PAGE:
Speaking of the conflict between Israel and the Palestinians, Rivlin addressed the issues in connection with a two-state solution and resumption of peace talks amidst the European Union’s avid support of the French peace initiative just two days following the adoption of a resolution by the EU French Council. He summarized the issues in reaching a permanent agreement, stating “Currently the practical conditions, the political and regional circumstances, which would enable us to reach a permanent agreement between us – the Israelis and the Palestinians – are failing to materialize… First, in order to achieve a comprehensive permanent agreement, an effective leadership is required. However, the Palestinian leadership today is divided in – at least – two. The Palestinian Authority ruling over Judea and Samaria, and on the other hand, Hamas, which rules Gaza and is ideologically committed – in both its political and military leadership – to the annihilation of Israel. Second, in order to achieve a stable and viable agreement, a reasonable regional and economic infrastructure is required. But we are living in a reality where the plague of murderous Jihadi fundamentalism, religious fanaticism and incitement – embodied in the Islamic State and Hezbollah – are at our very borders and have not missed out Gaza and the West Bank either; we live in a reality of a chaos-stricken Middle East in which uncertainty is the only certainty. To this worrisome picture, add the dire economic straits, poverty, and lack of infrastructure in Gaza and Judea and Samaria, which in turn will continue the destabilization and nurture violence. In this respect Israel is devoting, and will continue to do so, vast efforts, more than any other actor in the region even at the price of complex security risk-taking – but Israeli intervention alone will not suffice. And finally, one should bear in mind the most fundamental trait of Israeli-Palestinian relations today which is, to my deep regret, a total lack of trust between the parties on all levels; between the leaderships and the peoples.”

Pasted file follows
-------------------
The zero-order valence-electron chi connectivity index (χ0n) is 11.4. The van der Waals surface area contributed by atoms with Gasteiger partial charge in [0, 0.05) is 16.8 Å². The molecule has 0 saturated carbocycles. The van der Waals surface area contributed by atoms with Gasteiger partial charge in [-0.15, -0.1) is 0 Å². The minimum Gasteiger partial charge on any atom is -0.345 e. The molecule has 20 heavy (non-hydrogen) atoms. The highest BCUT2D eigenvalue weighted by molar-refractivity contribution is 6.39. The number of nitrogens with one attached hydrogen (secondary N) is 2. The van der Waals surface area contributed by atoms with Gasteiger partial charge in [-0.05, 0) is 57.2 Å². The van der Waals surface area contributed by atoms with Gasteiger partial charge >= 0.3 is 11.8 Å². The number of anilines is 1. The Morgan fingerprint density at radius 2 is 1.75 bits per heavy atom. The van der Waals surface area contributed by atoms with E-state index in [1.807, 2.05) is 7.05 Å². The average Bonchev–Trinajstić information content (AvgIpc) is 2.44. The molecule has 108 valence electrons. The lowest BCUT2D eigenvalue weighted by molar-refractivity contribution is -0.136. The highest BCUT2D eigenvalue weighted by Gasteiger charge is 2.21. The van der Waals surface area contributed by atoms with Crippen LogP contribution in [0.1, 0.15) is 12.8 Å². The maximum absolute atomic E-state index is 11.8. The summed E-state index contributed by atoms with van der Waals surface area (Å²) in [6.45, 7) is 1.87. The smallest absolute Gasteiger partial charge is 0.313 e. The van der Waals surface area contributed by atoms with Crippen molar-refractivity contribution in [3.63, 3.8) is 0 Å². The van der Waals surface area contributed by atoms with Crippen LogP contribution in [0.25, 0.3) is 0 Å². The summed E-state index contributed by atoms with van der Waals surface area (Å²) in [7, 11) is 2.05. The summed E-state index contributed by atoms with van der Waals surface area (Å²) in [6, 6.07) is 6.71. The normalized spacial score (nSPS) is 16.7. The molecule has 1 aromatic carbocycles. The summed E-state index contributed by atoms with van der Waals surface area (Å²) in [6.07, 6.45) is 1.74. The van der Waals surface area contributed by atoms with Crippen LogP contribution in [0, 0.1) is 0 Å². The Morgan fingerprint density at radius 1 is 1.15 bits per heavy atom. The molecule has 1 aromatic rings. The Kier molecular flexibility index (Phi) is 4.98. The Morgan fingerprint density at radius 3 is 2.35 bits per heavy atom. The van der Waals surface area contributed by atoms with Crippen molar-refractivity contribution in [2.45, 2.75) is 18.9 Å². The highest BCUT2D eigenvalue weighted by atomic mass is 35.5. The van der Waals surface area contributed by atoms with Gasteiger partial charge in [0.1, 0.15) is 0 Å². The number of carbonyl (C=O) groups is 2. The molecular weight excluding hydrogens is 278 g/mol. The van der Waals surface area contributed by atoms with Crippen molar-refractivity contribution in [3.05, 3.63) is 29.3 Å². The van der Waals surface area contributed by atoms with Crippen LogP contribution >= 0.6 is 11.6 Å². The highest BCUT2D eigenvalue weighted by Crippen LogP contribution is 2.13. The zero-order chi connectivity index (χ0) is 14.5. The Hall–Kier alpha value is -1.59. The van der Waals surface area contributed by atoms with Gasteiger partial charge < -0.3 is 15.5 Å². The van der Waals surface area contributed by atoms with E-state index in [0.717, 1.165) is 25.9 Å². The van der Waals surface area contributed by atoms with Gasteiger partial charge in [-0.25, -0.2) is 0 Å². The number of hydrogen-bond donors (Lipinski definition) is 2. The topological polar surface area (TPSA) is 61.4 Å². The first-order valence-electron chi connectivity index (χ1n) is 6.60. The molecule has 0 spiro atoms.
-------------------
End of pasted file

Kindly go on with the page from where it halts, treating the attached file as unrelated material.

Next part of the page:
He addressed terror and failed negotiations as reasons an agreement has not been made, stating “as years go by and rounds of negotiations fail one by one, bringing in their wake, waves of murderous violence and terror, it seems that this assumption of a “lack of good will” proves not only to be fundamentally erroneous, but to ignore the circumstances, the capabilities, and the present situation on the ground, which by definition would lead to the failure of any attempt to negotiate a permanent agreement.” He went on to address the French peace initiative, stating that “The French initiative, adopted by the EU institutions only a few days ago, suffers from those very fundamental faults. The attempt to return to negotiations for negotiations’ sake, not only does not bring us near the long-awaited solution, but rather drags us further away from it. This striving for a permanent agreement ‘now’, is the chronicle of a predictable failure, which will only push the two peoples deeper into despair. This despair is the hottest bed for extremism, and undermines the endeavors of moderates. And this despair, ladies and gentlemen, today seizes not just members of my generation, but also boys and girls growing up in this part of the world, whose world view and awareness are shaped by the violent present. This despair, ladies and gentlemen, is the gravest danger looming over us, Israelis and Palestinians alike.”